Although photographed together this morning, my two Monday vases were prepared early and used separately as casual arrangements during a visit from my two younger sisters yesterday.

During the photo session Mr. Th. Jefferson waited patiently to be returned to his usual and customary place in the niche in the front foyer.

In A Vase On Monday7

White Dutch Irises began blooming last week and I rescued a few on Friday ahead of the heavy rain that had been accurately forecast for Friday night and Saturday. They actually survived the rains fine outside, but these cut ones have lasted quite well indoors. I like their delicate lavender highlights and rich yellow throats.

In A Vase On Monday4 In A Vase On Monday5

There were not many types of flowers to choose from in my garden yesterday when it was time to set the table for our Easter dinner. Fortunately candytuft and johnny jump ups (Viola) were plentiful.

I collected and presented sprigs of them in tiny glasses to adorn the dinner table and used additional blooms to fill this small ceramic vase. This vase also holds the first cutting of Meadow Sage ‘May Night’ which started blooming late last week.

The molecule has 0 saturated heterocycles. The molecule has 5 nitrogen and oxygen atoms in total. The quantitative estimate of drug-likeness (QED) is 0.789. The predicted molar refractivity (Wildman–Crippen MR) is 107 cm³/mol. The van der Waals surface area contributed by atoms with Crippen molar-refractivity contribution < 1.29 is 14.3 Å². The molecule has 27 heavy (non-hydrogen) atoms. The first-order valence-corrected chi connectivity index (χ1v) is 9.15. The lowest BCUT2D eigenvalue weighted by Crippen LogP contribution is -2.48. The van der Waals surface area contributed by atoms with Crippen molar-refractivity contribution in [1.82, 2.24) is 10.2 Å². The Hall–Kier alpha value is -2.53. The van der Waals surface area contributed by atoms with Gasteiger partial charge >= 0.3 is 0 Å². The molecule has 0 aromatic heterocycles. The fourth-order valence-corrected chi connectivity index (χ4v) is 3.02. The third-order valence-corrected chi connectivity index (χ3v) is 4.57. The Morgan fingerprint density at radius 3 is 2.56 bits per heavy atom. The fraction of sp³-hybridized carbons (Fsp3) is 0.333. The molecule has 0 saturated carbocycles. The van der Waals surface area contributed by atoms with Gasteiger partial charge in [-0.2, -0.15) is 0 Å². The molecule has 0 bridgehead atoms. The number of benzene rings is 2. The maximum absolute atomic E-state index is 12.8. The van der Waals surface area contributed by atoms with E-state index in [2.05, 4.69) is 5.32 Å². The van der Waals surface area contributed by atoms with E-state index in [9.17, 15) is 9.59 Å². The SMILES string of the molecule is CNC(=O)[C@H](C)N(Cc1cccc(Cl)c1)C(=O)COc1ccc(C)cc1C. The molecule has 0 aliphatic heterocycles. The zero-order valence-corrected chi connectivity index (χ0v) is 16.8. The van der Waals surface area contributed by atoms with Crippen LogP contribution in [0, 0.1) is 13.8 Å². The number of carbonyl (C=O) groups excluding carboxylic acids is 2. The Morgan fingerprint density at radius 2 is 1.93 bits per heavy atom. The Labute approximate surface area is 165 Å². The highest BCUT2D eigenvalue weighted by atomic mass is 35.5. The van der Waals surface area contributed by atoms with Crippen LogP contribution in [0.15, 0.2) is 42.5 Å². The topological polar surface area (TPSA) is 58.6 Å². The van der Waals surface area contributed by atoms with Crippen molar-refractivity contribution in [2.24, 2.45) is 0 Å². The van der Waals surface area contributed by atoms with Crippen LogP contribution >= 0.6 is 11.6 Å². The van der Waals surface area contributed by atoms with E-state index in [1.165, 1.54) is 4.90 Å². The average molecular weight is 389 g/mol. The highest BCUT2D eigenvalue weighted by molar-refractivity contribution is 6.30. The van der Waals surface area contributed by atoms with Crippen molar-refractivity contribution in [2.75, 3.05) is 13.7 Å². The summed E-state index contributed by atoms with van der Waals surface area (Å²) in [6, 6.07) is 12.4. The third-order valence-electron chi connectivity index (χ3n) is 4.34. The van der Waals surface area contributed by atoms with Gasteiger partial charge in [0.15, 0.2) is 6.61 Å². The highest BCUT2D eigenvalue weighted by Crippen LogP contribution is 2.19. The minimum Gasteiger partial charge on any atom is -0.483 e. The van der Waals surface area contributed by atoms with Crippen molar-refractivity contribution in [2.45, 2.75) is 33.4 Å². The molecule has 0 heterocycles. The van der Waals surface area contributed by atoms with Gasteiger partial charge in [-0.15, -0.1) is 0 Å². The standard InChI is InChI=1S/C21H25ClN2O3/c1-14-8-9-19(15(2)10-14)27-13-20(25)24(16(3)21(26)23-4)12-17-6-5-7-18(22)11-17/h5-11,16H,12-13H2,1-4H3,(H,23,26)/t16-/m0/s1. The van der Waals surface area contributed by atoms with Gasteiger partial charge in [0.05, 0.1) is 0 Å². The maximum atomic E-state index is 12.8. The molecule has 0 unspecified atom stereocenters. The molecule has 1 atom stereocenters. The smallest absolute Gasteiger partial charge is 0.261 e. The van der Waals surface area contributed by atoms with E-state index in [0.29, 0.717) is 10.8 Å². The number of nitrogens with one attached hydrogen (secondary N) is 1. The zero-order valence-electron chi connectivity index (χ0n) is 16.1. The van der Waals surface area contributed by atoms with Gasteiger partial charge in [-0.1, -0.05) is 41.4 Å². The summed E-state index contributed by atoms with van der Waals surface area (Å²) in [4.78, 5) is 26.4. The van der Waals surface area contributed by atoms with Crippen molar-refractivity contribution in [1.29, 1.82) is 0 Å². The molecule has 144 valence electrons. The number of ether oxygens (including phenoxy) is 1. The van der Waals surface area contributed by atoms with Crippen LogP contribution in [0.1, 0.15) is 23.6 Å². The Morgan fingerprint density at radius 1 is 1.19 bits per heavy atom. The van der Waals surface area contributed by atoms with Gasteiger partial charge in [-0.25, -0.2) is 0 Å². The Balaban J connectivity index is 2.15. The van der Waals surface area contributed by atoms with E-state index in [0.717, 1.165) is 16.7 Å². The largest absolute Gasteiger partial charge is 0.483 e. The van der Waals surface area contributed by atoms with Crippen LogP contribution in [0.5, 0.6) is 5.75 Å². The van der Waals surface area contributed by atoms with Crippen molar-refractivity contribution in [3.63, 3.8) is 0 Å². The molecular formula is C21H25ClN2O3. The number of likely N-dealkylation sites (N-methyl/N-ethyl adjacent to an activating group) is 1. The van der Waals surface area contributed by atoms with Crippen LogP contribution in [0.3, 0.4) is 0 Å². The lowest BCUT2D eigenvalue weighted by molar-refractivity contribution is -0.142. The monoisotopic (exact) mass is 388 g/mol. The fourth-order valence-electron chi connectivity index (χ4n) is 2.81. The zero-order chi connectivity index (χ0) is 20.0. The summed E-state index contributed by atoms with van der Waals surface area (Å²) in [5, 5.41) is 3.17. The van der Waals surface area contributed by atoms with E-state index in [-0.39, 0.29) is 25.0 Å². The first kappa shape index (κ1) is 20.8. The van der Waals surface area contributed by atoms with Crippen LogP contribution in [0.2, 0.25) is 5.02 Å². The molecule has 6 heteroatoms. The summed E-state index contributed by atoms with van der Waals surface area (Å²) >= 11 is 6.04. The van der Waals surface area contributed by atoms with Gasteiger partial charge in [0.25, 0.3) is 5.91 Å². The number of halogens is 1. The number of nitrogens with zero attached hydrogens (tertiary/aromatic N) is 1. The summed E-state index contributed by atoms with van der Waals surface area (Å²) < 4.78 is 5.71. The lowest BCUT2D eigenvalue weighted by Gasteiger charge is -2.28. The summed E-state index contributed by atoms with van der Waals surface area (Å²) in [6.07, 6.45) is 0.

Candytuft, Viola and Meadow Sage

Candytuft, Viola and Meadow Sage

I placed the Dutch Irises into a special triangular glass vase, a gift from my daughter. The vase was made by a local artist using a stained glass technique. The smaller greenish-blue ceramic vase is nicely proportioned with a small neck, very useful in arranging delicate stemmed flowers. I bought it from a North Carolina potter at the Eno River Festival years ago.

In A Vase On Monday6

Materials List

Dutch Iris
Iberis sempervirens (Candytuft)
Viola (Johnny jump ups)
Salvia nemorosa ‘May Night’ (Hardy Sage), synonym Salvia × sylvestris ‘May Night’ (Meadow sage)

Thanks to Cathy at Rambling In The Garden for hosting. Visit her to enjoy what she and others are placing In A Vase On Monday.

In A Vase On Monday—Spring Assemblage

In A Vase On Monday-9Cathy’s weekly challenge entitled In A Vase On Monday encourages gardeners to create floral designs from materials gathered in our own gardens. Looking for inspiration late yesterday, after a cold, rainy and windy weekend, the grass squished under my feet while I gathered blooms and foliage from around the garden’s edges.

There were not large quantities of any one flower, but in the end I collected an adequate sampling of spring blossoms for Monday’s display.